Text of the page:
Iron Ore Routed in Woeful Week as Questions Stack Up on ChinaBy
Environmental curbs ‘having a serious impact,’ Sinosteel says
Investors shun risk assets amid rising tensions over N. Korea
Iron ore’s rounding off a woeful week on another soft note as persistent concern about demand in China fuses with expectations of rising supply and falling steel futures to hurt prices. A risk-off mood among investors as North Korean tensions simmered compounded the damage.
The benchmark spot price has tumbled 12 percent this week, the worst performance since May 2016. In China, futures on the Dalian Commodity Exchange have slumped into a bear market and capped a fourth week of declines, the longest in five months, while Singapore’s SGX AsiaClear contracts are chalking up a weekly loss of almost 10 percent.
Iron ore is in retreat as investors fret about the impact on steel production in China of environmental checks even before winter curbs kick in, which may further hurt demand. This year, steel output has been running at a record pace in the top supplier, aiding iron ore. Adding further headwinds were fresh threats from North Korea and sanctions from the U.S. that spurred a flight to safety on Friday, as well as a rating cut for China by S&P Global Ratings.
“The environmental curbs are having a serious impact on demand,” Fan Lu, an analyst at Sinosteel Futures Co., said in a note on Friday. “After the recent price declines, mills are even more reluctant to build up huge inventories going into the holiday season. At the same time, shipments are reaching a seasonal peak, and that’s throwing the market balance out of whack.”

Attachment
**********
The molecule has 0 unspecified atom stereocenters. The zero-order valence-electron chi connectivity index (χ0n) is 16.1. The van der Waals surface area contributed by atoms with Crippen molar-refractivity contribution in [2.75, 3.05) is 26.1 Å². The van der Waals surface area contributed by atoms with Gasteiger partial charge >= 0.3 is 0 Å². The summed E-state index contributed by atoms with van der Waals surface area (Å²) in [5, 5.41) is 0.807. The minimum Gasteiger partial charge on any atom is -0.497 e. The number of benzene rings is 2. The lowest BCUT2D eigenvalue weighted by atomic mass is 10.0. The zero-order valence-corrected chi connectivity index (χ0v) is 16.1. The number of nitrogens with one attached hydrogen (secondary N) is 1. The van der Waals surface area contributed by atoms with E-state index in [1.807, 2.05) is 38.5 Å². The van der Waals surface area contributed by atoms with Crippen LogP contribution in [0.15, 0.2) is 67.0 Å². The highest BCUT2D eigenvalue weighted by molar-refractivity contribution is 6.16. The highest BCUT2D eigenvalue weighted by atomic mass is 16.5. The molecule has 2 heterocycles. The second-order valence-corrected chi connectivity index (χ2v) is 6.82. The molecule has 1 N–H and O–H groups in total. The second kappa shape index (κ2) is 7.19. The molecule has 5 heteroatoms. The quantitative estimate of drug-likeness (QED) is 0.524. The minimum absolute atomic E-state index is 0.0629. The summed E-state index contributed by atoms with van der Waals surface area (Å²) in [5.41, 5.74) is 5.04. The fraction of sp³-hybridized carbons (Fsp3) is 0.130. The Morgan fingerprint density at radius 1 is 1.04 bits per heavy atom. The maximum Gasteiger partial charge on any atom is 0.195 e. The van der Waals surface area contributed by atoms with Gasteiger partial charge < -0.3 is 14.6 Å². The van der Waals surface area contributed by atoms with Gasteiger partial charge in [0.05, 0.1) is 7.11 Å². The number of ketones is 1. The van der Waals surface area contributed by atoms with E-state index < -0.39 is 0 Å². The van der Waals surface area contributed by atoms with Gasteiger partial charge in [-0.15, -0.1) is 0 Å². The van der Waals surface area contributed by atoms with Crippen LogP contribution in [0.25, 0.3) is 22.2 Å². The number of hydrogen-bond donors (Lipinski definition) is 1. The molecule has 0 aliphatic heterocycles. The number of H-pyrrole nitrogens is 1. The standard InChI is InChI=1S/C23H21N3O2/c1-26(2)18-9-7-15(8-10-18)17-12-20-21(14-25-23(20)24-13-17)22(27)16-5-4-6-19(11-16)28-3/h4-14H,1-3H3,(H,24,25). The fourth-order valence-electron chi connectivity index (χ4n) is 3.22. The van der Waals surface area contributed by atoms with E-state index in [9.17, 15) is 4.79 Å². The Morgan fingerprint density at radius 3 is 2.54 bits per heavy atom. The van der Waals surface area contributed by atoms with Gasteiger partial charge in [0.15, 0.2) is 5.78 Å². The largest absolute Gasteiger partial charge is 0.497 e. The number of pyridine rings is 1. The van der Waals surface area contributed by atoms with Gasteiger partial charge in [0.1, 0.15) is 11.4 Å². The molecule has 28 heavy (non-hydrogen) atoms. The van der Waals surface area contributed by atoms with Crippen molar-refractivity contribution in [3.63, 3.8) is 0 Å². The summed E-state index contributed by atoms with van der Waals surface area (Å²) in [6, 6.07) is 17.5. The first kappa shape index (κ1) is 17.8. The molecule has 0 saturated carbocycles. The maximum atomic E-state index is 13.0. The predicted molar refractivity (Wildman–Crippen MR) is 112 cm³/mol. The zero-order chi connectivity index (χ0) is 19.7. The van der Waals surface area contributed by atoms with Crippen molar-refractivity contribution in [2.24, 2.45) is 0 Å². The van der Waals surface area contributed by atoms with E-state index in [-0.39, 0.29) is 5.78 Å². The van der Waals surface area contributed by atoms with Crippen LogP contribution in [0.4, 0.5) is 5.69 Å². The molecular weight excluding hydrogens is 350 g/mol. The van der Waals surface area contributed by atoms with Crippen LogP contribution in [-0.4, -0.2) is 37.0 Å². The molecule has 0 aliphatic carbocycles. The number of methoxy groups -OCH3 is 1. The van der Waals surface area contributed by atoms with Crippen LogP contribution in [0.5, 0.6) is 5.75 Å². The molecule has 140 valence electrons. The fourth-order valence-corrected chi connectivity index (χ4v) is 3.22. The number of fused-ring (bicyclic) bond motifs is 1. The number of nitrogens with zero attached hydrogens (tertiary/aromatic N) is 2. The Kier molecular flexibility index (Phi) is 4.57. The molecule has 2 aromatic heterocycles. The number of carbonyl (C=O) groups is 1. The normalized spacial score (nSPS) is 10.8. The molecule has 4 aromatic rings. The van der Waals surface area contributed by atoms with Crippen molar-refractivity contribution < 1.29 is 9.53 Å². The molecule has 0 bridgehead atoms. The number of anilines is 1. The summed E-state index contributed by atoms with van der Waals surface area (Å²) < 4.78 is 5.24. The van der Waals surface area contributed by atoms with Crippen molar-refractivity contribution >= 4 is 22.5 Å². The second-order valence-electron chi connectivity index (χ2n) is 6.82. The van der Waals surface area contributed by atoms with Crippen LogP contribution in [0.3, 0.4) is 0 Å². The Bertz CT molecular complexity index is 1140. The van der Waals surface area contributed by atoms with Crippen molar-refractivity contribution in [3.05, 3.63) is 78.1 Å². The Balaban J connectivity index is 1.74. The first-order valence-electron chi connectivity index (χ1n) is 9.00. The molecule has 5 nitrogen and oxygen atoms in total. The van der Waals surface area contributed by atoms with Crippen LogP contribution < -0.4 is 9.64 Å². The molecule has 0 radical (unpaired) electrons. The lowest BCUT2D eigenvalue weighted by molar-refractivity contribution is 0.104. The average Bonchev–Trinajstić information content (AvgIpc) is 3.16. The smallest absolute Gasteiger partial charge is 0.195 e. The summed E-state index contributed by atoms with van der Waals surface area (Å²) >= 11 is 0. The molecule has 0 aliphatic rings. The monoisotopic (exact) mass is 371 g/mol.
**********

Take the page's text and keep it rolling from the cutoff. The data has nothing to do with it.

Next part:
Spot ore with 62 percent content delivered to Qingdao sank 3.8 percent to $63.56 a dry metric ton on Friday, extending a slide to the lowest level since July, according to Metal Bulletin Ltd. Prices have dropped every week so far in September, and the losses come as Australia’s central bank this week flagged expectations for rising supply, lower prices and peak steel production in China.
Steel prices in China, which accounts for half of worldwide production, are losing ground after hitting multiyear highs. In Shanghai, futures for rebar -- a basic item used in construction -- fell for the seventh time in eight days on Friday to the lowest since July. Coil futures also dropped for a third week.
Iron ore’s slump has hurt producers’ shares. In Australia, BHP Billiton Ltd. and Rio Tinto Group both posted weekly losses, while Fortescue Metals Group Ltd.’s had the biggest weekly reversal since May. In Brazil, Vale SA has lost ground each for six of the past seven days.